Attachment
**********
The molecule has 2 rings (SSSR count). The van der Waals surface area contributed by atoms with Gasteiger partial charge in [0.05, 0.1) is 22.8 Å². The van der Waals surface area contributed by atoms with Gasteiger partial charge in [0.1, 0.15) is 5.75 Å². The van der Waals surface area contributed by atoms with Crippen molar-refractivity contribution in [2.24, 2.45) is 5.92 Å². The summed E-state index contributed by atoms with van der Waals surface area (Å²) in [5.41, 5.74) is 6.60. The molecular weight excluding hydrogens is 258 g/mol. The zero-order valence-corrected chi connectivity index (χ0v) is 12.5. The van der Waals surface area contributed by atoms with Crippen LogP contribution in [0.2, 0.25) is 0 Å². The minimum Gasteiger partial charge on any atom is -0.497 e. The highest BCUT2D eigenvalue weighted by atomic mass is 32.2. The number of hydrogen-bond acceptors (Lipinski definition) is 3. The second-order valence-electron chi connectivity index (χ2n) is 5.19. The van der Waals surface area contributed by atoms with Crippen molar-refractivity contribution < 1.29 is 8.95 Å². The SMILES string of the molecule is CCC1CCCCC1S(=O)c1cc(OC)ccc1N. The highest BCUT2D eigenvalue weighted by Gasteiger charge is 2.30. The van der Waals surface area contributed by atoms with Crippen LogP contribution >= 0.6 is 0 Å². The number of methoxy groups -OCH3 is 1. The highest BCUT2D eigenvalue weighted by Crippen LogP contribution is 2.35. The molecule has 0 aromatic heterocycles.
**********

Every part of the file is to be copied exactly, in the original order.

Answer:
The molecule has 2 rings (SSSR count). The van der Waals surface area contributed by atoms with Gasteiger partial charge in [0.05, 0.1) is 22.8 Å². The van der Waals surface area contributed by atoms with Gasteiger partial charge in [0.1, 0.15) is 5.75 Å². The van der Waals surface area contributed by atoms with Crippen molar-refractivity contribution in [2.24, 2.45) is 5.92 Å². The summed E-state index contributed by atoms with van der Waals surface area (Å²) in [5.41, 5.74) is 6.60. The molecular weight excluding hydrogens is 258 g/mol. The zero-order valence-corrected chi connectivity index (χ0v) is 12.5. The van der Waals surface area contributed by atoms with Crippen LogP contribution in [0.2, 0.25) is 0 Å². The minimum Gasteiger partial charge on any atom is -0.497 e. The highest BCUT2D eigenvalue weighted by atomic mass is 32.2. The number of hydrogen-bond acceptors (Lipinski definition) is 3. The second-order valence-electron chi connectivity index (χ2n) is 5.19. The van der Waals surface area contributed by atoms with Crippen molar-refractivity contribution < 1.29 is 8.95 Å². The SMILES string of the molecule is CCC1CCCCC1S(=O)c1cc(OC)ccc1N. The highest BCUT2D eigenvalue weighted by Gasteiger charge is 2.30. The van der Waals surface area contributed by atoms with Crippen LogP contribution >= 0.6 is 0 Å². The number of methoxy groups -OCH3 is 1. The highest BCUT2D eigenvalue weighted by Crippen LogP contribution is 2.35. The molecule has 0 aromatic heterocycles.